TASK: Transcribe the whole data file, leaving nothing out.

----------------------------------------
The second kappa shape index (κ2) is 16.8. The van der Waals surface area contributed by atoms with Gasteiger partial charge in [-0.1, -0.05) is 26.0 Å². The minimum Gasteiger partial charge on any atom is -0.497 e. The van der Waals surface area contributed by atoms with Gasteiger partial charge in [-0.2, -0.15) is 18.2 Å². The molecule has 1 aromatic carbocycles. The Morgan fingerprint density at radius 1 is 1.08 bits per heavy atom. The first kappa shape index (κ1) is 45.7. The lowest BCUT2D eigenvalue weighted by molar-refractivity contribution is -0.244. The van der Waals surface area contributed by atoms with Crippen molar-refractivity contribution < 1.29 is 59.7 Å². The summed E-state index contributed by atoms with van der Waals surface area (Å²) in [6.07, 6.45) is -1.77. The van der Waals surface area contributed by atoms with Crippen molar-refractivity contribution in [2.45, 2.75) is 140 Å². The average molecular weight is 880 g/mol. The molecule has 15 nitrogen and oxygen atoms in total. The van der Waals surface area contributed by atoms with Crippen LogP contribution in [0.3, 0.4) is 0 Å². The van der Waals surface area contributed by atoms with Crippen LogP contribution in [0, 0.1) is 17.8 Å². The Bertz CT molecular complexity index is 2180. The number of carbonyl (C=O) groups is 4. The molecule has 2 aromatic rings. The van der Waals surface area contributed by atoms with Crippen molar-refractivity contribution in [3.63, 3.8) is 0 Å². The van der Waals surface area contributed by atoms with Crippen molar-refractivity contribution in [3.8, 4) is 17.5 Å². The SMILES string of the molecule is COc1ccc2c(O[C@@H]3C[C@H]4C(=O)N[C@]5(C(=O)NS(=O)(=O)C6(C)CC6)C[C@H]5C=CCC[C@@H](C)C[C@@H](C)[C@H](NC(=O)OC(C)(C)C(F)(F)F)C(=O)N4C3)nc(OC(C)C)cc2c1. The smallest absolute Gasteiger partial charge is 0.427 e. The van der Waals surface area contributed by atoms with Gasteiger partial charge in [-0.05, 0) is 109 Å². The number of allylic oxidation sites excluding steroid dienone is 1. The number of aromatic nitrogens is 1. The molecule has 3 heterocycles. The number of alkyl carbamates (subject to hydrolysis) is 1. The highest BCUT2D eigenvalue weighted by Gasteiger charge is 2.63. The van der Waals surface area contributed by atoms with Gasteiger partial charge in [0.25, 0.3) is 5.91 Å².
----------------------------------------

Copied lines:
The second kappa shape index (κ2) is 16.8. The van der Waals surface area contributed by atoms with Gasteiger partial charge in [-0.1, -0.05) is 26.0 Å². The minimum Gasteiger partial charge on any atom is -0.497 e. The van der Waals surface area contributed by atoms with Gasteiger partial charge in [-0.2, -0.15) is 18.2 Å². The molecule has 1 aromatic carbocycles. The Morgan fingerprint density at radius 1 is 1.08 bits per heavy atom. The first kappa shape index (κ1) is 45.7. The lowest BCUT2D eigenvalue weighted by molar-refractivity contribution is -0.244. The van der Waals surface area contributed by atoms with Crippen molar-refractivity contribution < 1.29 is 59.7 Å². The summed E-state index contributed by atoms with van der Waals surface area (Å²) in [6.07, 6.45) is -1.77. The van der Waals surface area contributed by atoms with Crippen molar-refractivity contribution in [2.45, 2.75) is 140 Å². The average molecular weight is 880 g/mol. The molecule has 15 nitrogen and oxygen atoms in total. The van der Waals surface area contributed by atoms with Crippen LogP contribution in [0.3, 0.4) is 0 Å². The van der Waals surface area contributed by atoms with Crippen LogP contribution in [0, 0.1) is 17.8 Å². The Bertz CT molecular complexity index is 2180. The number of carbonyl (C=O) groups is 4. The molecule has 2 aromatic rings. The van der Waals surface area contributed by atoms with Crippen molar-refractivity contribution in [3.63, 3.8) is 0 Å². The van der Waals surface area contributed by atoms with Crippen molar-refractivity contribution in [3.8, 4) is 17.5 Å². The SMILES string of the molecule is COc1ccc2c(O[C@@H]3C[C@H]4C(=O)N[C@]5(C(=O)NS(=O)(=O)C6(C)CC6)C[C@H]5C=CCC[C@@H](C)C[C@@H](C)[C@H](NC(=O)OC(C)(C)C(F)(F)F)C(=O)N4C3)nc(OC(C)C)cc2c1. The smallest absolute Gasteiger partial charge is 0.427 e. The van der Waals surface area contributed by atoms with Gasteiger partial charge in [-0.05, 0) is 109 Å². The number of allylic oxidation sites excluding steroid dienone is 1. The number of aromatic nitrogens is 1. The molecule has 3 heterocycles. The number of alkyl carbamates (subject to hydrolysis) is 1. The highest BCUT2D eigenvalue weighted by Gasteiger charge is 2.63. The van der Waals surface area contributed by atoms with Gasteiger partial charge in [0.25, 0.3) is 5.91 Å².